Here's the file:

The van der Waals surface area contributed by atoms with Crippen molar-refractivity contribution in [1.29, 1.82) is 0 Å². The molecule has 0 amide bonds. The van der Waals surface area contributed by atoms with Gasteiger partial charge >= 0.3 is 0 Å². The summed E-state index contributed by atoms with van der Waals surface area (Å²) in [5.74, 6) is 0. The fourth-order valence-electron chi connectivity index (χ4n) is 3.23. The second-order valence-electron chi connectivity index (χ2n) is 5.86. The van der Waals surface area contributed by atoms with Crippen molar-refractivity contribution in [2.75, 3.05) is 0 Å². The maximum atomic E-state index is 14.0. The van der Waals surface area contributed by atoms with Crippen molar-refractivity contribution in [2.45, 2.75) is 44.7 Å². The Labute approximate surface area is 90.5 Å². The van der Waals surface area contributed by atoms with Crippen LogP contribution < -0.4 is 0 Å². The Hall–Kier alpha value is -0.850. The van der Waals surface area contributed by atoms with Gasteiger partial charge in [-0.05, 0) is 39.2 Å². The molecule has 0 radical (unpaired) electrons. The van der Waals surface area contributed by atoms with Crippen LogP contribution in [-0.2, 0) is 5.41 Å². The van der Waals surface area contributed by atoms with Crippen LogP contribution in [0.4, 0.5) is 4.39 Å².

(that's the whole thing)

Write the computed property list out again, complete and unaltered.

The van der Waals surface area contributed by atoms with Crippen molar-refractivity contribution in [1.29, 1.82) is 0 Å². The molecule has 0 amide bonds. The van der Waals surface area contributed by atoms with Gasteiger partial charge >= 0.3 is 0 Å². The summed E-state index contributed by atoms with van der Waals surface area (Å²) in [5.74, 6) is 0. The fourth-order valence-electron chi connectivity index (χ4n) is 3.23. The second-order valence-electron chi connectivity index (χ2n) is 5.86. The van der Waals surface area contributed by atoms with Crippen molar-refractivity contribution in [2.75, 3.05) is 0 Å². The maximum atomic E-state index is 14.0. The van der Waals surface area contributed by atoms with Crippen molar-refractivity contribution in [2.45, 2.75) is 44.7 Å². The Labute approximate surface area is 90.5 Å². The van der Waals surface area contributed by atoms with Crippen LogP contribution < -0.4 is 0 Å². The Hall–Kier alpha value is -0.850. The van der Waals surface area contributed by atoms with Gasteiger partial charge in [-0.05, 0) is 39.2 Å². The molecule has 0 radical (unpaired) electrons. The van der Waals surface area contributed by atoms with Crippen LogP contribution in [-0.2, 0) is 5.41 Å². The van der Waals surface area contributed by atoms with Crippen LogP contribution in [0.4, 0.5) is 4.39 Å².